Widening participation in higher education can be a force for democratization. It can also map on to elite practices and contribute to further differentiation of social groups. Those with social capital are often able to decode and access new educational opportunities. Those without it can remain untouched by initiatives to facilitate their entry into the privileges that higher education can offer. This article is based on our ESRC/DFID-funded research project on Widening Participation in Higher Education in Ghana and Tanzania: Developing an Equity Scorecard. Meritocratic discourse infers that individual achievement is the most important principle determining access and success in higher education. The project is statistically and discursively deconstructing merit. We are mapping meritocracy in order to identify if the most marginalized communities are being included in the widening participation agenda. In this article, we demonstrate how current opportunity structures reflect traditional beliefs about meritocracy and reproduce privilege and exclusion. We argue that when gender is intersected with socio-economic status, participation rates of poorer women are seen to be extremely low in both African countries.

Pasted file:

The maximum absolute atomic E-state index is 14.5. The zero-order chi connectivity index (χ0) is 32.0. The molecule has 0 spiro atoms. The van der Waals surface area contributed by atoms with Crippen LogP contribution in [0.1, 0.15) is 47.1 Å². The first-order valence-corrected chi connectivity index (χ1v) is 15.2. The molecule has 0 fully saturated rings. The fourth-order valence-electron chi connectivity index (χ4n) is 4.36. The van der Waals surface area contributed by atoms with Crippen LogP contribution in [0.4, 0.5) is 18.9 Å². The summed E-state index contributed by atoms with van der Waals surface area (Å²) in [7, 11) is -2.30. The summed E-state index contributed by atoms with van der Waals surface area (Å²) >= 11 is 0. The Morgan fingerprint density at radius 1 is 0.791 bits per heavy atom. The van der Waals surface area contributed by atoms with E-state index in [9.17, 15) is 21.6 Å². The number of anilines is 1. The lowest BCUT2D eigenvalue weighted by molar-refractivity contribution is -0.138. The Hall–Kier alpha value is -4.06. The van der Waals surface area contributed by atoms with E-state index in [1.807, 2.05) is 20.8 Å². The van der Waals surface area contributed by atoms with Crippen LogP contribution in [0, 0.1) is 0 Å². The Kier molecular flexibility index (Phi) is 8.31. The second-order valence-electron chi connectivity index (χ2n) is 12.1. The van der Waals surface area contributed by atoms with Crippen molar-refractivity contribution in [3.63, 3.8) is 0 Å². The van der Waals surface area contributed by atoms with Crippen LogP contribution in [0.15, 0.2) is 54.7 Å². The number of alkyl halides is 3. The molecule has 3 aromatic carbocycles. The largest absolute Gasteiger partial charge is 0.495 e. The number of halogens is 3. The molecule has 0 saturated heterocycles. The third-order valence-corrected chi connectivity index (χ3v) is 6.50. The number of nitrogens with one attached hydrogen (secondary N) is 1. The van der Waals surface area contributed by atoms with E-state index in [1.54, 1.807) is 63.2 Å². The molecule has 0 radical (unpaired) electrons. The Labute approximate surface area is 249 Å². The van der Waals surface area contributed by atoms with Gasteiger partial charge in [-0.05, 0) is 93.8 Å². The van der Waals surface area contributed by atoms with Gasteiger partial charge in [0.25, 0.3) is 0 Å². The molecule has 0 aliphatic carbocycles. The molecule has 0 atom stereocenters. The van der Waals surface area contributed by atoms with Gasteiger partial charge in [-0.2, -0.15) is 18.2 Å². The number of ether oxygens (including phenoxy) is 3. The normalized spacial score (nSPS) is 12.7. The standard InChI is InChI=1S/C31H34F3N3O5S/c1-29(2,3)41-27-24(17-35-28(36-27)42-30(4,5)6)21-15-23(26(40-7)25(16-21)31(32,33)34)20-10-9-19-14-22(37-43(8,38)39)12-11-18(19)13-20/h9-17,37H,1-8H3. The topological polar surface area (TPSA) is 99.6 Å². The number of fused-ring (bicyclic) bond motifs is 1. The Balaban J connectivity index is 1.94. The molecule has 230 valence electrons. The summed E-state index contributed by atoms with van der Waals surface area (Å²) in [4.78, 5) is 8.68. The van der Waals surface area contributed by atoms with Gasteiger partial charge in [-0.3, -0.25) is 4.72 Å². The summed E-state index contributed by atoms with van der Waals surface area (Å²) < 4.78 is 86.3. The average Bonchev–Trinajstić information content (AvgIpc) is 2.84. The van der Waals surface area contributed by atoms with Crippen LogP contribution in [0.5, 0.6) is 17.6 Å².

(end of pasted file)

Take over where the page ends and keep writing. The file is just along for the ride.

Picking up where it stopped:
Higher Education Policy (2009) 22, 37–60 [doi:10.1057/hep.2008.26]
Mapping Meritocracy: Intersecting Gender, Poverty and Higher Educational Opportunity Structures.